This Day In Writing History - November 11 - James Bond
Updated: Jan 23
November 11 is cited as the birthday of James Bond, Ian Fleming's signature character who has gone on to front a hugely popular film franchise that has spanned 50+ years. Given Bond's considerable cinematic repute, it's often easy to forget he first came to life in the arena of literature. Featuring in 12 novels published during the 1950s and 1960s, all of which were at some point adapted to film, it's safe to say that the author's attempt at creating an updated version of the intrepid heroes whose exploits he grew up reading about has been a smashing success.
Ironically, given how 'James Bond' is today synonymous with action and intrigue, Ian Fleming chose the name for his character due to finding it more rote and bland than any other possibility. Borrowing the name from an ornithologist whose books Fleming often used as guides for his own bird-watching pursuits, Bond was conceived as an unremarkable man to whom remarkable things occurred. Using his experiences as an intelligence officer during World War II for inspiration, Fleming wrote the first James Bond novel, "Casino Royale", at his estate in Jamaica in early 1952.
That first story was published a year later, and enjoyed immediate success in the UK where three initial prints all sold out. Fleming's publisher offered him a lucrative three-novel deal. "Casino Royale" was soon exported to the United States, where sales were more tepid, and underwent adaptation into a one-hour episode of a CBS weekly anthology series that stands as the first screen appearance of James Bond (though portrayed as an American agent in this instance). The novel's success is attributed to both a timely narrative that alluded to recent scandals in British intelligence and Fleming's thorough characterization of Bond, wherein many of his now-familiar traits were quickly established.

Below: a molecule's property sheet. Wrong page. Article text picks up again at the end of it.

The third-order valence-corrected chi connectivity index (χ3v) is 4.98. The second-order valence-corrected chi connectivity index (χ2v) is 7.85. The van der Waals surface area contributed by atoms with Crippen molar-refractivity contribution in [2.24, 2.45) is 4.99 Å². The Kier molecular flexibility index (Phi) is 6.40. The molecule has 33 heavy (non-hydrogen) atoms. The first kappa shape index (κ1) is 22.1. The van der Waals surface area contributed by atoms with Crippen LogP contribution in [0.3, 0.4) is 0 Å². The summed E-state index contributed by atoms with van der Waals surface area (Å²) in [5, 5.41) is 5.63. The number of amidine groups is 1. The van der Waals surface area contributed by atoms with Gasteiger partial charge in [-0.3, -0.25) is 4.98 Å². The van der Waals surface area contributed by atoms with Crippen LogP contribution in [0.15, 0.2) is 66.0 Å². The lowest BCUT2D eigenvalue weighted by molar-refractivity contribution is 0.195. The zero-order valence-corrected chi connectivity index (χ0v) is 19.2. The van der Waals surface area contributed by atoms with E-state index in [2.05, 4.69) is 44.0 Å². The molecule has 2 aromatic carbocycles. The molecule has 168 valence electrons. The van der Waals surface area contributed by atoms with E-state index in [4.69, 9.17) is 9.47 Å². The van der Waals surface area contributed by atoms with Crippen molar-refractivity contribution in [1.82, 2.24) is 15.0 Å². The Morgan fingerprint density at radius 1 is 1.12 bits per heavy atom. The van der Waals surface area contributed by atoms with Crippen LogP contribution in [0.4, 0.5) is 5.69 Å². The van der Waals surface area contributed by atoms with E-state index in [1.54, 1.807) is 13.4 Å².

Working as a manager in the newspaper industry, Fleming was able to come to an arrangement with his employer that allowed for three months of vacation time per year in Jamaica, allowing him to pursue writing full-time during that span. It was during these periods that virtually all of his James Bond material was produced, along with a couple of non-fiction works and the children's novel "Chitty-Chitty-Bang-Bang". The release of a Bond novel swiftly became an annual occurrence, and Fleming was commissioned to write outlines for a potential television series at CBS, who remembered the success of the earlier anthology entry. Though the idea was later dropped, Fleming refashioned the outlines into short stories that also received publication.
Despite the television setback, a film adaptation was pursued by Eon Productions and the effort was supported by Fleming. This support waned, however, when Eon revealed their choice to play the James Bond character, a little-known Scottish actor named Sean Connery. Having envisioned a smooth and dapper presence in the style of Cary Grant, Fleming was displeased by Connery's lack of refinement and experience as a leading man. The producers stood by Connery, and Fleming came to be impressed by the results, even threading in elements of Connery's portrayal into his later novels.
Though Fleming died in 1964, his final novel, "The Man With The Golden Gun", was published posthumously as well as a second short story collection. Along with the blockbuster film series, the James Bond character has continued to live on in print, with authors including John Gardner, Raymond Benson, Sebastian Faulks, and Jeffrey Deaver contributing continuation novels, the most recent of which was published in 2018. Though sometimes derided as a relic of a bygone era, the mystique of James Bond continues to entrance, and he certainly begs mention when one considers the most popular literary characters of all time.